Album – The Bluebird Sings – A Whisper in the Noise

Posted by admin on February 26th, 2007

If this album were any darker it would probably have it’s epicenter in a black hole. Consequently this isn’t going to be an album that you throw on for a cheery sing song. That being said, I’m a great advocate for the darker side of music and sometimes love to wallow in the depth of someone else’s despair. The album opens with “The Tale of Two Doves”, which I have violins that just drive me nuts. It’s almost like someone dragging their nails down a blackboard. The title track has a a very manic and almost psychotic, bordering on the edge of madness vibe, which at times is I have to say a little unnerving. It’s like peering into the mind of a mad man, but there’s something strangely compelling.

“The Carpenters Coalmen”, sees the album take a more relaxed and friendlier sound, all the while though, you feel yourself being lulled into a false sense of security, standing like a deer in the headlights, you can’t help but wait for final impact. “Through Wounds We Will Stitch” the more relaxed tone continues, with a lovely piano rift repeating throughout the whole track. In fact this lighter sound continues with “Hell’s Half Acre”, which again makes great use of the piano.

By the time we get to “Havoc” that manic, maudlin sound returns, but again it’s like being a witness to a car crash, unable to avert your gaze. Unfortunately that violin returns for “Until the Time It’s Over”, which if I were listening on headphones would probably feel like someone sticking knitting needles in my brain. It’s not that I have any kind of aversion to the use of violins, just when they wail like banshees. “The Sounding Line” and “Bridal” fortunately revert to the more relaxed and mellow (but still maudlin) sound.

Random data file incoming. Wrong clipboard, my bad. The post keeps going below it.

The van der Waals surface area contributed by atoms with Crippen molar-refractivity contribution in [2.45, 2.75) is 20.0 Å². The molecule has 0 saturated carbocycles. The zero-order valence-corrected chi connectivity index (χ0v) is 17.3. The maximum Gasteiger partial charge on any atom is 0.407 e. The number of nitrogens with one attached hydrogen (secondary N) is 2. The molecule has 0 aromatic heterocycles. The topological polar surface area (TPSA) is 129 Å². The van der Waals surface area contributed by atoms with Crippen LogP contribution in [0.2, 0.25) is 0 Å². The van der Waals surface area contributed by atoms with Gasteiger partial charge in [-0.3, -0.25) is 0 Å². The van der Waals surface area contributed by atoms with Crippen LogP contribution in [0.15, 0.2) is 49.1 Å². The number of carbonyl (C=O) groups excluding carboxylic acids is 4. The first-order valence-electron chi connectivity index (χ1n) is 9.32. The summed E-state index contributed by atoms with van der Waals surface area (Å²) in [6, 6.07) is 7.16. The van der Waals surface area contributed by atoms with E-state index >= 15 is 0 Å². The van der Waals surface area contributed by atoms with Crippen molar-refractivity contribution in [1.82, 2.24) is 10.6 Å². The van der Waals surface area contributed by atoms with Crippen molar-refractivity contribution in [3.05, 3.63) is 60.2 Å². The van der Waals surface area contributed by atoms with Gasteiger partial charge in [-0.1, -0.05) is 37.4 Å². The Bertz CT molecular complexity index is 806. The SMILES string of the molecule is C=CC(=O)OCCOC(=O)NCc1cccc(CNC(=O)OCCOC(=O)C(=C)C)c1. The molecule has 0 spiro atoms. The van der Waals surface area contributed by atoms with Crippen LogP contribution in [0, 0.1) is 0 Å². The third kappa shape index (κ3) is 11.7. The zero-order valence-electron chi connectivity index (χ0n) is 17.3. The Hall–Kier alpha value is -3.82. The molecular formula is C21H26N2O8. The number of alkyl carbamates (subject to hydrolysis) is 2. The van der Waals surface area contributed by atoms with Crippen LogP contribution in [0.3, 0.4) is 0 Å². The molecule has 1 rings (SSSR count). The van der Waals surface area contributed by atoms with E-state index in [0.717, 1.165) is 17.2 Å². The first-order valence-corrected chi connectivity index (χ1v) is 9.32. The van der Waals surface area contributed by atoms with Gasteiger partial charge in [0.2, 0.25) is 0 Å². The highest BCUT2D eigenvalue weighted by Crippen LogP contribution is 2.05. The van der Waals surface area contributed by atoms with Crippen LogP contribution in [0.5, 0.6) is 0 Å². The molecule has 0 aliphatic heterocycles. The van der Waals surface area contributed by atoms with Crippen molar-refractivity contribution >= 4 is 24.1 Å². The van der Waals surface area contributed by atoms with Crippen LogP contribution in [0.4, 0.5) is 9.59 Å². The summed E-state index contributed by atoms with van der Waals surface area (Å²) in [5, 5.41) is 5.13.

Final impact comes with the absolutely amazing Bob Dylan cover of “The Times They Are A-Changin'”, a beautifully haunting rendition of the Dylan classic and a fitting end to the album. This was the track that brought the band to my attention and must surely go down as one of the great Dylan covers.

Conclusion : I put this album on the house stereo and it wasn’t long before my wife gave me the look that says it all. So it’s not going to be your usual family friendly CD, but still I find myself coming back for one more listen. Amazing stuff.

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